The Watcher, Jane Palmer

The Watcher, Jane Palmer (1986)
Review by Ian Sales

The Ojalie are hermaphroditic winged aliens who subsist on the light of one of their planet’s two suns. They are an advanced race, and now pool the light of the sun to feed them when it’s not in the sky. Except an energy vampire, a Star Dancer, has recently appeared and begun draining the energy pools, threatening the Ojalie with extinction. Controller Opu investigates, and discovers that the Star Dancer originates on a planet on the other side of the galaxy. The Ojalie cannot travel through space, and galactic law prevents them from directly interfering in the affairs of another planet. So instead they send an android using an experimental technique, via the home world of an aquatic race, to the Star Dancer’s planet… which happens to be Earth.

The transference technique is not perfect, and the android arrives over a century before the appearance of the Star Dancer. This at least gives it time to figure out how things are on Earth… which it does by means of four human agents who, in the late nineteenth century were shipwrecked off the southern coast of England. Their lifeboat was dragged into a cave in some cliffs, where they were discovered by the alien android, the Kybion. Rather than kill them to keep its existence secret, it chose to co-opt them into its scheme. It made them very long-lived, fitted them internally with transponders which allowed it to track their movements, and fitted one, a young man called Toby, with a transmitter which would attract the Star Dancer.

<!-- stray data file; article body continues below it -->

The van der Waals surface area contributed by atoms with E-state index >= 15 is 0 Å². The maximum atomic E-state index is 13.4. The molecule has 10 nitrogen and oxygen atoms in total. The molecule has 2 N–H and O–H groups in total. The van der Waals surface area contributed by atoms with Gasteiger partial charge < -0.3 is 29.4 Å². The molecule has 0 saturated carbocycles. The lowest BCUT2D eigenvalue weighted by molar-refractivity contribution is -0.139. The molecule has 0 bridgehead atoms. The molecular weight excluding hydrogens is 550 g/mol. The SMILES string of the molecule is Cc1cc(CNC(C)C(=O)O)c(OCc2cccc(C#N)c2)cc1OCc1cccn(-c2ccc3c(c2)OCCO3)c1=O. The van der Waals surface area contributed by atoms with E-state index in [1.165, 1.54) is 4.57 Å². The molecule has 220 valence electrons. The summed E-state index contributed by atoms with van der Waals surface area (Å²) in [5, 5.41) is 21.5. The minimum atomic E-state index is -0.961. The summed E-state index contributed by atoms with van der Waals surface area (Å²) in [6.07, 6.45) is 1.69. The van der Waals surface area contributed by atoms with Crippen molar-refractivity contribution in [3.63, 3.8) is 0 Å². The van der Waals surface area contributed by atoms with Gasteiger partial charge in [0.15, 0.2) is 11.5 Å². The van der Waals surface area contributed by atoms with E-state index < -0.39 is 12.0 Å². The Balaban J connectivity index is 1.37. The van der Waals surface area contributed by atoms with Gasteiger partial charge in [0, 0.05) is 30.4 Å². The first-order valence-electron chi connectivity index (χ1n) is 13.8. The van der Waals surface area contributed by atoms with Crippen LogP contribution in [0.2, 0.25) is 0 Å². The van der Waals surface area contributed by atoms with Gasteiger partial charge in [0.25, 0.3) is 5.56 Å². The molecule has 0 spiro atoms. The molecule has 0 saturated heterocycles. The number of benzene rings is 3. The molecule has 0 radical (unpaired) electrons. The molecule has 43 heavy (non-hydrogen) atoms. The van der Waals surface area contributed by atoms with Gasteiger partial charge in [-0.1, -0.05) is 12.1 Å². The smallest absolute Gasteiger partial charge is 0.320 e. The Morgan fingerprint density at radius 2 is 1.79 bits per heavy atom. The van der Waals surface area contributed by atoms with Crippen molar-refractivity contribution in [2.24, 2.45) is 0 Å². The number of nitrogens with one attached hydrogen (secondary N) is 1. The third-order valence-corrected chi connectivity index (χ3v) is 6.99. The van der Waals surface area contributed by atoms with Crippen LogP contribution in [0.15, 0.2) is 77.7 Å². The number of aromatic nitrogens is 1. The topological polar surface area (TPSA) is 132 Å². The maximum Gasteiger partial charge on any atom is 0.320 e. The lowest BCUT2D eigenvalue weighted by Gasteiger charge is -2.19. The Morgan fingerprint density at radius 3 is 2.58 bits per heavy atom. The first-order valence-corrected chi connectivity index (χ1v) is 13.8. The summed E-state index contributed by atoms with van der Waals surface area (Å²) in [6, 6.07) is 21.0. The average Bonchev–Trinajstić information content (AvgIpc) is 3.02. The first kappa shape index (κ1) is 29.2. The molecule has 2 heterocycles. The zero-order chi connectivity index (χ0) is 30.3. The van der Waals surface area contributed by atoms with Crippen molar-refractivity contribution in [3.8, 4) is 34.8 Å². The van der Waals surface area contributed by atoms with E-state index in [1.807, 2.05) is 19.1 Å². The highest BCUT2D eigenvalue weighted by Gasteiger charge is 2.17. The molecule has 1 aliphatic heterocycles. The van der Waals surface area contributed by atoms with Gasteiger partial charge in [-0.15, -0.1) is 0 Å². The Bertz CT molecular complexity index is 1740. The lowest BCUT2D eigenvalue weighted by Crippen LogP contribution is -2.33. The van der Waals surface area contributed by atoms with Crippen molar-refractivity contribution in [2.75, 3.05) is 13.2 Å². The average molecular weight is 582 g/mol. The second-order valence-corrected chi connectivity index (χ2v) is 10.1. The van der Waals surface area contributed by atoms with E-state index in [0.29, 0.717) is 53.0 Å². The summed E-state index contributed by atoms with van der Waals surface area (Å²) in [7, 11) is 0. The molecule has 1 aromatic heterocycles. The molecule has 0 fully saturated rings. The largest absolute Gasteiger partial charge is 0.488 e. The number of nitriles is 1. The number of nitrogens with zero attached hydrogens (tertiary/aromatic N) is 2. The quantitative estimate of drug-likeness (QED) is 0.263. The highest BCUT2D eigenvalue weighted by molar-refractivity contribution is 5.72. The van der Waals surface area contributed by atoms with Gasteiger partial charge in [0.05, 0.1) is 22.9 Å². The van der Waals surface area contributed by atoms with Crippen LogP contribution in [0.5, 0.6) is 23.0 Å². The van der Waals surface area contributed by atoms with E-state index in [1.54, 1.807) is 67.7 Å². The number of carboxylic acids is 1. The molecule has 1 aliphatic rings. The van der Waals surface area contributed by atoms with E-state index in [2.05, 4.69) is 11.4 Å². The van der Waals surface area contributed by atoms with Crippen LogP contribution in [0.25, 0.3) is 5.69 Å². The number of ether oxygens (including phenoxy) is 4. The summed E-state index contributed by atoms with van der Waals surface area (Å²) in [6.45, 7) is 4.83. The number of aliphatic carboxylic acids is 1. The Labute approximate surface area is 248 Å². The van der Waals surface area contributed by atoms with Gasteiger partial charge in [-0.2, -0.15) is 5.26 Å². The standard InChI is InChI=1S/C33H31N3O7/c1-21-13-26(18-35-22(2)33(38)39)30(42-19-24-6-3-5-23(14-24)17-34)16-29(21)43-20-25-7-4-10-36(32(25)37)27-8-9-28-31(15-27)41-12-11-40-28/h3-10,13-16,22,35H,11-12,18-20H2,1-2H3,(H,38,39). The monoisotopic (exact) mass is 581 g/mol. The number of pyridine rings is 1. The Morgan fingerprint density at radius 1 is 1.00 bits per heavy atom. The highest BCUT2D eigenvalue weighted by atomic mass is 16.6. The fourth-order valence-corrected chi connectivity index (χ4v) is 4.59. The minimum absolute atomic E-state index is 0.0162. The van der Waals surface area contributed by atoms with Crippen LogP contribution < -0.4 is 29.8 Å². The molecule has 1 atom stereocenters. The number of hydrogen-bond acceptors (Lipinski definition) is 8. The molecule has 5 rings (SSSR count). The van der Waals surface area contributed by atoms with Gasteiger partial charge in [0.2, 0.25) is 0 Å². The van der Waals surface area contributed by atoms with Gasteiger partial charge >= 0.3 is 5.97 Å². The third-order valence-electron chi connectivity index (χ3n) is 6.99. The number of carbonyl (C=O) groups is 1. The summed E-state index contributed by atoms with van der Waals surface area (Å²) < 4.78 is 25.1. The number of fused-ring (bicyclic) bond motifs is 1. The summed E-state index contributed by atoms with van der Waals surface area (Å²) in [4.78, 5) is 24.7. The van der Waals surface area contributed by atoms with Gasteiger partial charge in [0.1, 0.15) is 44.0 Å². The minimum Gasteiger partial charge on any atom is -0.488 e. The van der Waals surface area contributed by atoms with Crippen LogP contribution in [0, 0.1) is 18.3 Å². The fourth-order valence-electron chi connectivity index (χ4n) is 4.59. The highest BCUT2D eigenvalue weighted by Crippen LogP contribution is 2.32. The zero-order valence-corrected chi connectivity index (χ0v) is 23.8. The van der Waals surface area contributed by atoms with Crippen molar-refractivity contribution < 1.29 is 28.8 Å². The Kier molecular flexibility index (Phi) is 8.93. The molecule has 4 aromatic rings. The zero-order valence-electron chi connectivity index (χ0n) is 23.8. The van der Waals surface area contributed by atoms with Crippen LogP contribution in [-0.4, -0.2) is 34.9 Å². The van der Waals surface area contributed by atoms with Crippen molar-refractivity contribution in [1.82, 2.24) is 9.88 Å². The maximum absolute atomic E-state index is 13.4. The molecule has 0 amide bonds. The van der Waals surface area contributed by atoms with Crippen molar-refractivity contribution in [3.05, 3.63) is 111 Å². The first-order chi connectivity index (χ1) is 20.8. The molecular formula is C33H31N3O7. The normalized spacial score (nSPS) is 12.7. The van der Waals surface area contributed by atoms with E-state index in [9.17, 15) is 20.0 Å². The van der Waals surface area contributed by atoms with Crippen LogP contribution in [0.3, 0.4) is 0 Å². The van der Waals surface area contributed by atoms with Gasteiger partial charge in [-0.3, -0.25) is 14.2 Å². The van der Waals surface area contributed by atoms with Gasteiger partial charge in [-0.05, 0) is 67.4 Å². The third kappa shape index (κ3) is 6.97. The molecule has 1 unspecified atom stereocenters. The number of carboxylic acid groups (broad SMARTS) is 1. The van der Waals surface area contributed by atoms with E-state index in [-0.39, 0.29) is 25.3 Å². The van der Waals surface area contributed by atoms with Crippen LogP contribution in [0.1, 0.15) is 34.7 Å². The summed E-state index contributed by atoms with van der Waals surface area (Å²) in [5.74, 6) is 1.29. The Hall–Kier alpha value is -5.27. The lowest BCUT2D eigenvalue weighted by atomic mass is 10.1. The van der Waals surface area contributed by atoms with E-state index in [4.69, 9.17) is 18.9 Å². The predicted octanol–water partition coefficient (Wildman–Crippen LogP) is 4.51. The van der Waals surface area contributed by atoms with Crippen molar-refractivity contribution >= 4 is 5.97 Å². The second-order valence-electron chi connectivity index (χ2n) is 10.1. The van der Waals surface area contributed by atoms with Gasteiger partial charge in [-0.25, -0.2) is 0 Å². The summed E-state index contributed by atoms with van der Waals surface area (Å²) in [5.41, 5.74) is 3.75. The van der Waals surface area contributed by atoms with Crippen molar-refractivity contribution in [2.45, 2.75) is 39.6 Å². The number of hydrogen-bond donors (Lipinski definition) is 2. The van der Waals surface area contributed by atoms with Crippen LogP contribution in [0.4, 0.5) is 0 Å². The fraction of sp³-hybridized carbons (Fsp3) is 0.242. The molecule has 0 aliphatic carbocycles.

Flash forward to 1986. Teenage orphan Gabrielle, who, despite her name, is of Indian parentage, has travelled to the south coast after completing her A-levels to house sit for her foster father’s sister. One morning, while exploring the surrounding countryside, she spots a young man staring out to sea. She asks around and discovers that he’s something of a mystery, and not quite as young as he appears. So she approaches him, learns his name is Alfred Tobias Wendle, and the two become friends of a sort.

Wendle, of course, is Victorian Toby, now over one hundred years old but still looking the same age as when he was shipwrecked. He has not left the area since that date – he is, after all, the bait in the trap for the Star Dancer. The other three, however, went off and made their fortunes, and they now think the Star Dancer could be used – by them, of course – as an excellent source of sellable energy. But first, all four have to discover what, or who, the Star Dancer is. Gabrielle finds herself involved with the group when Wendle is kidnapped by one of his fellow immortals, and tortured to to see if he has learned the secret of the Star Dancer…

The title of the book refers to a galactic, or perhaps universal, entity who enforces the Law, a series of symbols, to which all sentient races are beholden. The Watcher was once a Star Dancer itself, and the Star Dancer causing the Ojalie so much grief – unconsciously, it transpires – will on mastering its powers become a Watcher too. But this is sort of tacked on at the end of the novel and has no real bearing on the actual plot.

There are some sf novels which seem to deploy genre tropes with all the logic of a four-year-old. There’s nothing at all convincing about the Ojalie, their view of the galaxy, or indeed the secret of the Star Dancer. However, much of The Watcher is set on Earth and is about Gabrielle, and while it may read a little YA at times, those sections are quite fun in places. The back-cover blurb of The Watcher describes it as “another joyous send up of the sf genre”, though I found it hard to see precisely how it was doing so. A satire – another word used by the publishers – should satirise something. And treating sf tropes with a willful lack of rigour or sense does not in my mind constitute either a send up or satire.

Advertisements